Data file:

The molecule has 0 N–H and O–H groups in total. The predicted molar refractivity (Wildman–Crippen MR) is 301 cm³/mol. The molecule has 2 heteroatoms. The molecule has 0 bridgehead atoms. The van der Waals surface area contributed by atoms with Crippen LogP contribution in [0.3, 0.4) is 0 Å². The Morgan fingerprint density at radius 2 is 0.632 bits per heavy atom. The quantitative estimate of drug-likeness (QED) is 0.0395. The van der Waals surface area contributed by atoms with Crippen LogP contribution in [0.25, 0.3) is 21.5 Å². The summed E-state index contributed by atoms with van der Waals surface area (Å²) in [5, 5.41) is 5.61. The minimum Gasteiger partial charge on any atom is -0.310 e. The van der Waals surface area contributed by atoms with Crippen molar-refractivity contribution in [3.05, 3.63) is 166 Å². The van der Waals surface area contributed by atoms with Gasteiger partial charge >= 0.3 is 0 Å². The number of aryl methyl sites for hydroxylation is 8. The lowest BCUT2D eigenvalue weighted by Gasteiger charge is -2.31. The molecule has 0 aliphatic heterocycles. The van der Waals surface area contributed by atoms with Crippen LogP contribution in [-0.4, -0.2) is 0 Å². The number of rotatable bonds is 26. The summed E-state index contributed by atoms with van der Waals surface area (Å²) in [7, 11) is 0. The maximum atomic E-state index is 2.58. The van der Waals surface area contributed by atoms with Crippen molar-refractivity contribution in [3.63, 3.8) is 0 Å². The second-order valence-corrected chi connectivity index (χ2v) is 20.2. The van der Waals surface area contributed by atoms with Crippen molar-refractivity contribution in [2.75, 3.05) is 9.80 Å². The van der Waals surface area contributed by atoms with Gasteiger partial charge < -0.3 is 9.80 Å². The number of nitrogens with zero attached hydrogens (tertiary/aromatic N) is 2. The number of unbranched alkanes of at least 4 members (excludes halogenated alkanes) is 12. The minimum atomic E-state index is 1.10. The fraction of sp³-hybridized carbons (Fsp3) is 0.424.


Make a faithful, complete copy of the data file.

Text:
The molecule has 0 N–H and O–H groups in total. The predicted molar refractivity (Wildman–Crippen MR) is 301 cm³/mol. The molecule has 2 heteroatoms. The molecule has 0 bridgehead atoms. The van der Waals surface area contributed by atoms with Crippen LogP contribution in [0.3, 0.4) is 0 Å². The Morgan fingerprint density at radius 2 is 0.632 bits per heavy atom. The quantitative estimate of drug-likeness (QED) is 0.0395. The van der Waals surface area contributed by atoms with Crippen LogP contribution in [0.25, 0.3) is 21.5 Å². The summed E-state index contributed by atoms with van der Waals surface area (Å²) in [5, 5.41) is 5.61. The minimum Gasteiger partial charge on any atom is -0.310 e. The van der Waals surface area contributed by atoms with Crippen molar-refractivity contribution in [3.05, 3.63) is 166 Å². The van der Waals surface area contributed by atoms with Gasteiger partial charge >= 0.3 is 0 Å². The number of aryl methyl sites for hydroxylation is 8. The lowest BCUT2D eigenvalue weighted by Gasteiger charge is -2.31. The molecule has 0 aliphatic heterocycles. The van der Waals surface area contributed by atoms with Crippen LogP contribution in [-0.4, -0.2) is 0 Å². The number of rotatable bonds is 26. The summed E-state index contributed by atoms with van der Waals surface area (Å²) in [7, 11) is 0. The maximum atomic E-state index is 2.58. The van der Waals surface area contributed by atoms with Crippen molar-refractivity contribution in [3.63, 3.8) is 0 Å². The second-order valence-corrected chi connectivity index (χ2v) is 20.2. The van der Waals surface area contributed by atoms with Crippen molar-refractivity contribution in [2.75, 3.05) is 9.80 Å². The van der Waals surface area contributed by atoms with Gasteiger partial charge < -0.3 is 9.80 Å². The number of nitrogens with zero attached hydrogens (tertiary/aromatic N) is 2. The number of unbranched alkanes of at least 4 members (excludes halogenated alkanes) is 12. The minimum atomic E-state index is 1.10. The fraction of sp³-hybridized carbons (Fsp3) is 0.424.